The fall-off in corporate travel due to the climate crisis and COVID pandemic could make some transatlantic routes unviable, according to travel expert Eoghan Corry.
Corporate travel is taking longer to bounce back after the pandemic as companies struggle to justify sending executives abroad when they can hold meetings online.
On Breakfast Business this morning, Eoghan Corry, Editor of Travel Extra magazine said many transatlantic routes could be unviable without strong Business Class demand.
“A lot of the transatlantic services really depend on the front of the aircraft,” he said. “That makes the route viable.”
“The stuff that goes on at the back of the planes really for airlines like British Airways is a bit of an afterthought. They can put in leisure services when they have a very strong corporate offering.
“We have seen that was traditionally what kept British Airways flying transatlantic – a big dominant carrier in the transatlantic market on the European side.”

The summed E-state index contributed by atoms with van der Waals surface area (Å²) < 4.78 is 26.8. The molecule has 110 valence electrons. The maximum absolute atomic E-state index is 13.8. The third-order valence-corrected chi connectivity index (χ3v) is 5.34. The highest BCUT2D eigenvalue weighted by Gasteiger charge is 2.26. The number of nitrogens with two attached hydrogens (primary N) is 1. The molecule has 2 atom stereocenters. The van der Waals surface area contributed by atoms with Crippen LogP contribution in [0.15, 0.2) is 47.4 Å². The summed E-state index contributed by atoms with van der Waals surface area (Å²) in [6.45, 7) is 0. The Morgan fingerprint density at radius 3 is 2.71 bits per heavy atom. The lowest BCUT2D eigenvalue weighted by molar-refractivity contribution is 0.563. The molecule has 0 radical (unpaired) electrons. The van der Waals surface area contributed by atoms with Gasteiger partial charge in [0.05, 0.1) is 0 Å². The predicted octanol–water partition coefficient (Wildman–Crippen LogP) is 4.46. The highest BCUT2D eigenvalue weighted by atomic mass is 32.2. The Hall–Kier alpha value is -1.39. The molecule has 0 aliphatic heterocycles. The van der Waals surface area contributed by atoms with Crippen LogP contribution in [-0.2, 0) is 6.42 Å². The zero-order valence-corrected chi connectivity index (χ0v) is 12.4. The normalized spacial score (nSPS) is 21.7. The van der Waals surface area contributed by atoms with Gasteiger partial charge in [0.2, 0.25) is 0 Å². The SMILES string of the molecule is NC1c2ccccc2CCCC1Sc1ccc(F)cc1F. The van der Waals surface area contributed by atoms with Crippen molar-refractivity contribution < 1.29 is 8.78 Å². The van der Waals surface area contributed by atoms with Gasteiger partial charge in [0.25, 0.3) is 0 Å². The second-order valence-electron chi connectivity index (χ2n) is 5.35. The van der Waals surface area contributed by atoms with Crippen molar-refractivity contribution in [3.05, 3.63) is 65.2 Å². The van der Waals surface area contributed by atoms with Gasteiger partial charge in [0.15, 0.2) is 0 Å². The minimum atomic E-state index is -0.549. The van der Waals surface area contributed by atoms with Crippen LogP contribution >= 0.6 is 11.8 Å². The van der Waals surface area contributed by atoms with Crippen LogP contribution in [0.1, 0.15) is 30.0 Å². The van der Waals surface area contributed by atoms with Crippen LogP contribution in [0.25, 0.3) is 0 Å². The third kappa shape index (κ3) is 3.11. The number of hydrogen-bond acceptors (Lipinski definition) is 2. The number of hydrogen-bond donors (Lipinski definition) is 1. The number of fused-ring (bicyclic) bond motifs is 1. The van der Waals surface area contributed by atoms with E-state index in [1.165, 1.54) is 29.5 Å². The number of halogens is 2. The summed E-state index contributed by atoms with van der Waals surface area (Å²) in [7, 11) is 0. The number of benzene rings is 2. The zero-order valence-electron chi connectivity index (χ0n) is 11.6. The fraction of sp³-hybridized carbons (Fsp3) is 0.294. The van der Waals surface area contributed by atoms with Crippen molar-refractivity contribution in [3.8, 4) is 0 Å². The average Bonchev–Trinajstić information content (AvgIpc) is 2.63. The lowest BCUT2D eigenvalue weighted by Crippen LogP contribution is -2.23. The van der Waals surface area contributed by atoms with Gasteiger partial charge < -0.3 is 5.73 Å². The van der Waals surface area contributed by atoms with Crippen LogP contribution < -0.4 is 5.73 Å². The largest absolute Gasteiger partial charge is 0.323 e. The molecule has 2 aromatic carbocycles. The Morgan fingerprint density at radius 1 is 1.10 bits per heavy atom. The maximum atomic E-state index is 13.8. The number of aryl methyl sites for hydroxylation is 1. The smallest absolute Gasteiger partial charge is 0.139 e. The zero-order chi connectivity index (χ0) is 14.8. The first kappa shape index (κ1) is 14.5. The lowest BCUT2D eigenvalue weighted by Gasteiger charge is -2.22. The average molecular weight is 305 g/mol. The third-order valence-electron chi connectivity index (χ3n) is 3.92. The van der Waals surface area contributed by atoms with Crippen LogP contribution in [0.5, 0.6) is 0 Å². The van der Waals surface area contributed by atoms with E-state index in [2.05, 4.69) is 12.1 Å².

He said a recent survey of world airline CEOS found that just 52% expect to see a rebound in the corporate market by next year.
“It is a huge one and the week that is in it with the COP26 in Glasgow where I was last weekend, the corporates - whatever about the feeling within the corporate boardroom - and particularly climate activists would be very sceptical about the reaction of big business – but certainly the optics now are that you can’t be flying people around needlessly,” he said.
He said airlines are looking to increase fuel efficiency to justify continued corporate travel.
“Certainly, alternative fuel and biofuel and all that has been getting a lot of air but the people who spend a lot of time in that area say the impact of producing the biofuel is worse than the savings that will be generated by it,” he said.
“So, it is certainly about more fuel-efficient aircraft and that is something the aviation industry is trumpeting.
“That the heavy burners like the old classic 747 … the big A380, all of those have been banished from the skies by COVID.
“The big fuel guzzlers, there are fewer of them up there and the more fuel-efficient Boeing 737 Dreamliner and the A321 Neo that Aer Lingus has taken delivery of and is going to be using eight of them in transatlantic services next summer … but there is no shortcut here and aviation is going to be at the heart of that fuel emissions debate as long as fossil fuels are at the core of our business world.”
You can listen back here: